• moth
    moth Member Posts: 3,293
    edited March 2021
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    I'm having a day when I do want to recognize that we are strong. Maybe it's cause women's history month & maybe it's cause I'm on massive steroids... & it's also partly though because I've heard recently of several women who ignored symptoms, hid their head in the sand, didn't tell a doctor, didn't tell their family, didn't tell their partners till Monday that they were going for a biopsy on frigging Wednesday...and they're likely metastasized all over by now given the symptoms....& I think their next step is literally hospice... and I think you know what? GIVE OURSELVES SOME CREDIT. We get up, we make choices. Not everyone chooses to show up, brave or otherwise. Some check out or just freeze or choose to not act. So yeah, maybe we can pat ourselves on the back just a bit?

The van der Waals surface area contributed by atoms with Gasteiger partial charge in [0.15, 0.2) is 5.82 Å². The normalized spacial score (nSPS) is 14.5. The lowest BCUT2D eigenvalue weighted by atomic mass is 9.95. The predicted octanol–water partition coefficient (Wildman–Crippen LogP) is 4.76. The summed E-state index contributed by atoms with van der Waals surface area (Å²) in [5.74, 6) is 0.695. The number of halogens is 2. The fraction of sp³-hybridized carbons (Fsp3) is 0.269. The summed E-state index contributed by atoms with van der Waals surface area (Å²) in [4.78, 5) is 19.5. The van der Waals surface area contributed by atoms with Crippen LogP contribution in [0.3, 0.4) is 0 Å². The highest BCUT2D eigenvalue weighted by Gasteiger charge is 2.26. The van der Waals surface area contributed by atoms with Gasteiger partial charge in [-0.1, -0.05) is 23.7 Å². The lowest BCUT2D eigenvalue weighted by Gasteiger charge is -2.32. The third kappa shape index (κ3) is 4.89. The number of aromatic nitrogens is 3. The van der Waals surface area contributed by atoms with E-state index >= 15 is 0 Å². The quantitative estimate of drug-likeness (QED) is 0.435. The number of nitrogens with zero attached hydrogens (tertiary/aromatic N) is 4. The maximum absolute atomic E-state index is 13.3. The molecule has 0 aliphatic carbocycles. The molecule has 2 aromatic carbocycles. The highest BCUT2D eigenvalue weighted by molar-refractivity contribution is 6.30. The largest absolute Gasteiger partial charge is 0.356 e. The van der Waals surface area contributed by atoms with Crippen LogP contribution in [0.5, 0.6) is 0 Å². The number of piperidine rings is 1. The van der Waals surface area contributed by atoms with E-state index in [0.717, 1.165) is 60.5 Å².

• ctmbsikia
    ctmbsikia Member Posts: 756
    edited March 2021
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    Sitting here reading and have this animated picture going on of getting knocked over the head with a memo while people are standing to the side trying to understand me. I also have a big blimp that is both in my head and heavy on my heart. Thanks runor, you made me smile with your eloquent writing skills. I hear you too.

    moth, you have shown up everyday! You are so helpful to others as well. Whatever happens, YOU should know that you have made a difference and deserve a huge pat on the back!

  • beesie.is.out-of-office
    beesie.is.out-of-office Member Posts: 1,435
    edited March 2021
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    runor, you "bristle at Pointless Positivity"? Really? I'd never have guessed! Winking